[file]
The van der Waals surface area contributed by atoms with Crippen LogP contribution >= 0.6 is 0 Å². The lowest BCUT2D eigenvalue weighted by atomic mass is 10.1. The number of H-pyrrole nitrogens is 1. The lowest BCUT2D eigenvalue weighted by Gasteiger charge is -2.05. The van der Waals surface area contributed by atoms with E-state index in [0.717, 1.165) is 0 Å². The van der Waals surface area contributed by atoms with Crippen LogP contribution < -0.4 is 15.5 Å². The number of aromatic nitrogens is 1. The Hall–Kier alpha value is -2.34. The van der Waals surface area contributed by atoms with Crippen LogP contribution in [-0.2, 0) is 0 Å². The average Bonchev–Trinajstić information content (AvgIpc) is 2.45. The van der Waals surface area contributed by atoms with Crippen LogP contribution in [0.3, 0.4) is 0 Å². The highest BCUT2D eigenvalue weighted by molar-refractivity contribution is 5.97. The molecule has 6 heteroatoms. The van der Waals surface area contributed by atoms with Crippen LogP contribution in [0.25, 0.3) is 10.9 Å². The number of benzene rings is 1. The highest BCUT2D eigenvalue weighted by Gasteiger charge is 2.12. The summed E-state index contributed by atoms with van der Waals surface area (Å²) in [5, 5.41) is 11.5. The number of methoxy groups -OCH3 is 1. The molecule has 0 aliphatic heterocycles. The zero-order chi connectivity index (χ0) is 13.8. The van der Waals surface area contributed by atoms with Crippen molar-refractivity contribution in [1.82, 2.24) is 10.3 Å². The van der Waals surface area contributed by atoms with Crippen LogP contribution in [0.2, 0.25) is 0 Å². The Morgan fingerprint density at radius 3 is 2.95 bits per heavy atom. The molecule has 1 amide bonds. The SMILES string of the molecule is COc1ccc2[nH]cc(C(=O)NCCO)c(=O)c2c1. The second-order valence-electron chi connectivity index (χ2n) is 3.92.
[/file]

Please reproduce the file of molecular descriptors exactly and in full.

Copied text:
The van der Waals surface area contributed by atoms with Crippen LogP contribution >= 0.6 is 0 Å². The lowest BCUT2D eigenvalue weighted by atomic mass is 10.1. The number of H-pyrrole nitrogens is 1. The lowest BCUT2D eigenvalue weighted by Gasteiger charge is -2.05. The van der Waals surface area contributed by atoms with E-state index in [0.717, 1.165) is 0 Å². The van der Waals surface area contributed by atoms with Crippen LogP contribution < -0.4 is 15.5 Å². The number of aromatic nitrogens is 1. The Hall–Kier alpha value is -2.34. The van der Waals surface area contributed by atoms with Crippen LogP contribution in [-0.2, 0) is 0 Å². The average Bonchev–Trinajstić information content (AvgIpc) is 2.45. The van der Waals surface area contributed by atoms with Crippen LogP contribution in [0.3, 0.4) is 0 Å². The highest BCUT2D eigenvalue weighted by molar-refractivity contribution is 5.97. The molecule has 6 heteroatoms. The van der Waals surface area contributed by atoms with Crippen LogP contribution in [0.25, 0.3) is 10.9 Å². The number of benzene rings is 1. The highest BCUT2D eigenvalue weighted by Gasteiger charge is 2.12. The summed E-state index contributed by atoms with van der Waals surface area (Å²) in [5, 5.41) is 11.5. The number of methoxy groups -OCH3 is 1. The molecule has 0 aliphatic heterocycles. The zero-order chi connectivity index (χ0) is 13.8. The van der Waals surface area contributed by atoms with Crippen molar-refractivity contribution in [1.82, 2.24) is 10.3 Å². The van der Waals surface area contributed by atoms with Crippen LogP contribution in [0.2, 0.25) is 0 Å². The Morgan fingerprint density at radius 3 is 2.95 bits per heavy atom. The molecule has 1 amide bonds. The SMILES string of the molecule is COc1ccc2[nH]cc(C(=O)NCCO)c(=O)c2c1. The second-order valence-electron chi connectivity index (χ2n) is 3.92.